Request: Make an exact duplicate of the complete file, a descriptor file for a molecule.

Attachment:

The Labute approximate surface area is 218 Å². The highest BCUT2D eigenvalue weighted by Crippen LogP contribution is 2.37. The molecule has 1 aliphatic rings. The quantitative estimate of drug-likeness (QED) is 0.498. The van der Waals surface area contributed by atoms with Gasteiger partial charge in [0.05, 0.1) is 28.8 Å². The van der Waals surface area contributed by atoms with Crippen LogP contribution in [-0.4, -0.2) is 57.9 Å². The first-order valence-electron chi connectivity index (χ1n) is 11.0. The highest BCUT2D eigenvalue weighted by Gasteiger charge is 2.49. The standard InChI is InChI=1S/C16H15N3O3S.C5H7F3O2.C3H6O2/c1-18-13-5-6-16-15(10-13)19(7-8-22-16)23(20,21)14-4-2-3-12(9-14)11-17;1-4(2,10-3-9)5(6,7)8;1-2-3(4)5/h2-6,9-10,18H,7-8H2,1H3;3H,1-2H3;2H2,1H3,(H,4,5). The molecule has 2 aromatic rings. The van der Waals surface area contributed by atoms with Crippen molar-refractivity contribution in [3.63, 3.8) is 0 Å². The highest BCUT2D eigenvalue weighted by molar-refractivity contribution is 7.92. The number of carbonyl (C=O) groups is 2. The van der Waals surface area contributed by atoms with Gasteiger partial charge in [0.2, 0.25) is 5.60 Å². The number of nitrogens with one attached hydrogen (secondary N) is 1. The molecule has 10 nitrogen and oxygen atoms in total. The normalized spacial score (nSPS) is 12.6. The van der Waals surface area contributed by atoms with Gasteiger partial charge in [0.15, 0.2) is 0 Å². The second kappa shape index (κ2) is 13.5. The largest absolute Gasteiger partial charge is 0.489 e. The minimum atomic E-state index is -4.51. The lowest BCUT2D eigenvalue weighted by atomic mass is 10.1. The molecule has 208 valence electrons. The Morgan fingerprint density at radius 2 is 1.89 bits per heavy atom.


The Labute approximate surface area is 218 Å². The highest BCUT2D eigenvalue weighted by Crippen LogP contribution is 2.37. The molecule has 1 aliphatic rings. The quantitative estimate of drug-likeness (QED) is 0.498. The van der Waals surface area contributed by atoms with Gasteiger partial charge in [0.05, 0.1) is 28.8 Å². The van der Waals surface area contributed by atoms with Crippen LogP contribution in [-0.4, -0.2) is 57.9 Å². The first-order valence-electron chi connectivity index (χ1n) is 11.0. The highest BCUT2D eigenvalue weighted by Gasteiger charge is 2.49. The standard InChI is InChI=1S/C16H15N3O3S.C5H7F3O2.C3H6O2/c1-18-13-5-6-16-15(10-13)19(7-8-22-16)23(20,21)14-4-2-3-12(9-14)11-17;1-4(2,10-3-9)5(6,7)8;1-2-3(4)5/h2-6,9-10,18H,7-8H2,1H3;3H,1-2H3;2H2,1H3,(H,4,5). The molecule has 2 aromatic rings. The van der Waals surface area contributed by atoms with Crippen molar-refractivity contribution in [3.63, 3.8) is 0 Å². The highest BCUT2D eigenvalue weighted by molar-refractivity contribution is 7.92. The number of carbonyl (C=O) groups is 2. The van der Waals surface area contributed by atoms with Gasteiger partial charge in [0.2, 0.25) is 5.60 Å². The number of nitrogens with one attached hydrogen (secondary N) is 1. The molecule has 10 nitrogen and oxygen atoms in total. The normalized spacial score (nSPS) is 12.6. The van der Waals surface area contributed by atoms with Gasteiger partial charge in [0.15, 0.2) is 0 Å². The second kappa shape index (κ2) is 13.5. The largest absolute Gasteiger partial charge is 0.489 e. The minimum atomic E-state index is -4.51. The lowest BCUT2D eigenvalue weighted by atomic mass is 10.1. The molecule has 208 valence electrons. The Morgan fingerprint density at radius 2 is 1.89 bits per heavy atom.